There was so much good stuff this past week or two. Here's a round-up:

Dave Munger's column in Seed Magazine, regarding self-report data, features the blogcast I did with Travis a few weeks ago.

Seventh graders draw pictures of scientists. Then they meet some scientists. And draw new pictures.

Some more from the NY Times on the status of whales with respect to whether or not they should be given "human rights." I've written about this before.

And from Scientific American, is whaling really the biggest threat to whales?

Really fantastic article in The Guardian about Jane Goodall, who has now spent fifty years working with chimpanzees at Gombe.

A fascinating article in PLoS ONE shows how the people at Pompeii really died when Vesuvius exploded. And apparently, those at the eruption at Herculaneum died because their BRAINS BOILED!!!!!! (thanks to @tideliar for the Herculaneum link)

In the Boston Globe, psychological scientists weigh in on how people decide the details of their vacations. The things you think matter might not matter as much as you think!

Oliver Sacks has an article on the neuroscience of reading (which happens to be my other area of research), in The New Yorker. Personally, I find Sacks painful to read. But Mark Changizi, whose work on the origins of writing Sacks covers, describes his research quite wonderfully, and has collected some links for people who read Sacks's article.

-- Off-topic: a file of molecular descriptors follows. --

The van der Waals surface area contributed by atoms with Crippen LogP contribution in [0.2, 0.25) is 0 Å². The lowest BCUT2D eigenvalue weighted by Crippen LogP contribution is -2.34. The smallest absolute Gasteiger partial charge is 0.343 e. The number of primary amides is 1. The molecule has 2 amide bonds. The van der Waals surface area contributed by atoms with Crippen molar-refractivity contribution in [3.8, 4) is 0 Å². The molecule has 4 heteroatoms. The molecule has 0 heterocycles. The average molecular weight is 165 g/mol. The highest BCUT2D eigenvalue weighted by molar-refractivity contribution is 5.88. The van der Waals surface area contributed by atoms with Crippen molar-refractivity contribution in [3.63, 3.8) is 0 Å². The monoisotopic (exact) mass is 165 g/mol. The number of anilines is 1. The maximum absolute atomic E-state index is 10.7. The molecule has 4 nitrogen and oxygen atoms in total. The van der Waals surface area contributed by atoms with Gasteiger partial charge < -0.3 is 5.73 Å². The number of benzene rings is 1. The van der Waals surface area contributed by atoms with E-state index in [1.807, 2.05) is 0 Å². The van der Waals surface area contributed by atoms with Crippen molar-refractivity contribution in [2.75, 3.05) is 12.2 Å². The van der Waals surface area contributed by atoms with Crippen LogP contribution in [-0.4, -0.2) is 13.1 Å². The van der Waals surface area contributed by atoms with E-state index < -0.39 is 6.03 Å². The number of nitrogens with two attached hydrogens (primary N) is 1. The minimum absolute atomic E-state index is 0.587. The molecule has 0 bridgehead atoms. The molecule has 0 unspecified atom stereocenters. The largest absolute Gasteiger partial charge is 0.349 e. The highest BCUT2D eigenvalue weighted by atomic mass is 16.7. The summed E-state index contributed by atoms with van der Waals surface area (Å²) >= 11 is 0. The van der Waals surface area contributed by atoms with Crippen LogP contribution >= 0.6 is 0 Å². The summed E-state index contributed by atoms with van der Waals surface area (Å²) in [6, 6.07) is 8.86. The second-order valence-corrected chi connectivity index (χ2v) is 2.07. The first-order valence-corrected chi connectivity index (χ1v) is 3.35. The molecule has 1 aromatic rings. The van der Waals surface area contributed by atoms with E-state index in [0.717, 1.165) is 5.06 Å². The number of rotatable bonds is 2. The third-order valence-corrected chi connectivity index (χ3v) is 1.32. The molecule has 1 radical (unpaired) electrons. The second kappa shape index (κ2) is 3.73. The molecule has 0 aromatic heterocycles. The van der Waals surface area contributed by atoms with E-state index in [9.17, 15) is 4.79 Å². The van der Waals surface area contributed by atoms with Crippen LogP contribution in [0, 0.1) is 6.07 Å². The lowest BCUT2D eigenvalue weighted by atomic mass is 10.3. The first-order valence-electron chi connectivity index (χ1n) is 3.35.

The Dog Zombie has a thought-provoking piece about the ethics of owning an exotic pet (such as a domesticated fox).

Jesse Bering suggests one way that humans are unique: We masturbate. A lot. Carin Bondar isn't so sure. (Speaking of which, if you're a male, you might consider participating in this research study on male genital self-perceptions...from the comfort of your own home!)

My scibling Jonah Lehrer has a cool post on body games. Why are games like Dance, Dance Revolution and systems like Nintendo Wii so fun?

Your genes might be odd, but they're just the odds, says Razib of Gene Expression.

Razib also provides an excellent perspective on the issue of porn and moral panic.

Does national IQ depend on parasite infections? Well, they might be related. A good note of caution from Ed Yong - correlations give us interesting hypotheses, and they play an important role in scientific research, but they don't provide causal evidence. Carl Zimmer chimes in as well.

The evolution of the twitter hashtag. Hilarious article in The New Yorker.

PalMD's complaint about science journalism isn't anything new. But the comment thread is pretty interesting.

Is it possible that you missed Scienceblogs Zombie Day yesterday? Start here.

Editorial from Nature: When Blogs Make Sense.

Apparently, the presence of a cartoon character on food packaging changes the likelihood of kids' choosing that particular snack food. Pretty interesting.